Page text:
Australians head to the polls tomorrow to elect all 151 members of the Federal House of Representatives and 40 of their 76 Senators. Australian elections are world-renowned for their beloved ‘Democracy Sausages’ and the fact that voting is compulsory. What fewer people might know is that voters get to use two preferential systems to elect their representatives – the Alternative Vote (AV) for the House of Representatives and the Single Transferable Vote (STV) for the Senate.
Despite their political system being modelled on Westminster’s, Australians do not use First Past the Post for their elections, and their Senate is directly elected by the people – unlike our unelected House of Lords.
Australia was the first country to use AV (in 1892 in Queensland) and STV (in 1896 in Tasmania), and soon adopted these systems for their federal parliament as well. AV has been used to elect Federal MPs since 1918–19, while the Australian Senate has been directly elected using the Single Transferable Vote (STV) since 1948.
The Alternative Vote system is ‘quintessentially Australian’ as it is used in very few national elections internationally – one example being presidential elections in Ireland and Sri Lanka. Though it allows voter to rank candidates in order of preference to stop vote splitting or the spoiler effect as it is sometimes called, it is not a form of proportional representation.
The thinking behind AV is that, if an MP is going to represent an area, the winner should have the support of a majority of the people in that area. In the UK, MPs have won on as low as 24.5% of the vote, making a mockery of the idea of a strong constituency link. AV uses ‘preference voting’ to find a winner that a majority want – instead of marking an ‘X’ on the ballot paper, voters rank the candidates in order of preference (1, 2, 3…), ranking as many or as few as they like.
If a candidate has the support of more than half the voters, then they are elected. If no candidate receives 50% plus one of the vote, the candidate who came last is eliminated and their supporters’ votes transfer to those voter’s second choices. The process continues until a candidate with more than half of the votes emerges.
AV is only a minor improvement on First Past the Post – it removes some incentives for tactical voting and ensures that MPs have majority support.
But while MPs might be more representative of their constituencies, parliament can become less representative of the country and is not proportional overall, given that only one MP is elected per constituency (in some cases, AV can produce even worse results than First Past the Post). AV is also not a guarantee of a single party majority government, despite this being one of its key strengths. The 2010 election delivered Australia’s first hung parliament since 1940, and a similar situation was only narrowly averted in 2016.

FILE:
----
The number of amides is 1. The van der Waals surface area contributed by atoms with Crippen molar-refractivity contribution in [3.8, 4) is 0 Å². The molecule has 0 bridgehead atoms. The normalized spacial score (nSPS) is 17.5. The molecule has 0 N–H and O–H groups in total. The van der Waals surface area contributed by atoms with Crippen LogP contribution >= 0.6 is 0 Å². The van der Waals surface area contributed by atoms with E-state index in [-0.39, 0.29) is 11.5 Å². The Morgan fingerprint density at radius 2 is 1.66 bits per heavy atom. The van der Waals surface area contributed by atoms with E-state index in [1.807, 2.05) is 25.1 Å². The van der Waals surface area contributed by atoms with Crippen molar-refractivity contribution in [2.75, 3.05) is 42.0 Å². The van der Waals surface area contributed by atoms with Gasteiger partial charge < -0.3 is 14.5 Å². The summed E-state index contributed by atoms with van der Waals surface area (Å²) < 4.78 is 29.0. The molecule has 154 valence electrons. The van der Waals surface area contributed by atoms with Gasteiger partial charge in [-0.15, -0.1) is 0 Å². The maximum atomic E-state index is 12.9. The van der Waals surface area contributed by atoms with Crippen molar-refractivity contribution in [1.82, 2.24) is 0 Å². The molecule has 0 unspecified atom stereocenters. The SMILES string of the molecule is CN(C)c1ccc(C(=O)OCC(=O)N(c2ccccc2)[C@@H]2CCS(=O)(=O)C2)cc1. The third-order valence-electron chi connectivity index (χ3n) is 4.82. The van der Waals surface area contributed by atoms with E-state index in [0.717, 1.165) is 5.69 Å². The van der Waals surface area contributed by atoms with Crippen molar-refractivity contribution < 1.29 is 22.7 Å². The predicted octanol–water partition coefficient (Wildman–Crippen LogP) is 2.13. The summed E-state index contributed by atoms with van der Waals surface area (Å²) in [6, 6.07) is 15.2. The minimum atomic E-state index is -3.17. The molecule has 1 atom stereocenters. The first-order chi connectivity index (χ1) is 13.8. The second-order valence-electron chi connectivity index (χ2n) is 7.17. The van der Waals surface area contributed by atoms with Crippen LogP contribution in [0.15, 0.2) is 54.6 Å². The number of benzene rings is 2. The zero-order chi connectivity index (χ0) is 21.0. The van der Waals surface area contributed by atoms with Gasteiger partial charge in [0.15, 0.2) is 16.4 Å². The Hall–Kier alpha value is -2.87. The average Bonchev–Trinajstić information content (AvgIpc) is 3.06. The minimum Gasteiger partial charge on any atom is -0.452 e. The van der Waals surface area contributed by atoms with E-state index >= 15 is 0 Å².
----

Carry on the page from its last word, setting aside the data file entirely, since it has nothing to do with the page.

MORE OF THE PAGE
Australians use the much fairer STV electoral system (which they call ‘Hare-Clark’) to elect their senators. British debates on electoral reform at the time – and the work of the Proportional Representation Society (as the ERS was known) – heavily influenced the design of the Australian electoral system, which explains their use of STV (often called ‘British proportional representation’).
Between 1919 and 1946, the Australian Senate was elected through AV in multi-member districts which produced highly disproportional results and almost certainly guaranteed a government majority, thus limiting the Senate’s ability to act as a check on the executive.
Australia switched to STV in 1948 – this has ensured that the government is much less likely to control the Senate; that the chamber more closely reflects the first voting preferences of the electorate as a whole; and that legislation has broad popular support before being passed.
STV is both preferential and proportional. Each elector has one vote and voters number candidates in order of preference. To get elected, a candidate needs to reach a set amount of votes. If a voter’s favourite candidate already has enough votes to win or stands no chance of winning, their vote is transferred to their next choice based on how they ranked candidates.
But the version of STV used for the Australian Senate has some unusual additions – Australian STV used to feature compulsory preferencing, where voters are required to rank all candidates or their vote will be considered spoilt. Instead of letting voters rank as many or as few candidates as they like, as is done in Ireland, in Australia you must now rank 12 candidates – Australian politicians introduced group ticket voting to make the process easier. Now voters can either rank candidates (‘below the line voting’) or rank 6 parties’ suggested ranking ( ‘above the line voting’). Reform of these aspects of the Australian Senate has been on the agenda for some time.
Australia remains the largest country to use the AV and STV electoral systems and preferential voting has become a core part of the Australian democratic experience. In 2017 The University of Melbourne Student Union even passed a motion to condemn Guardian Australia for its failure to provide a preferential voting system in their ‘bird of the year’ survey.
While no system is perfect, voters in Australia have much more of a say on who is going to represent them in parliament than we do in the UK. Just as Australia’s founding fathers looked to Britain for ideas on how to build their fledgling democracy, today we could do worse than learn from them in a few areas.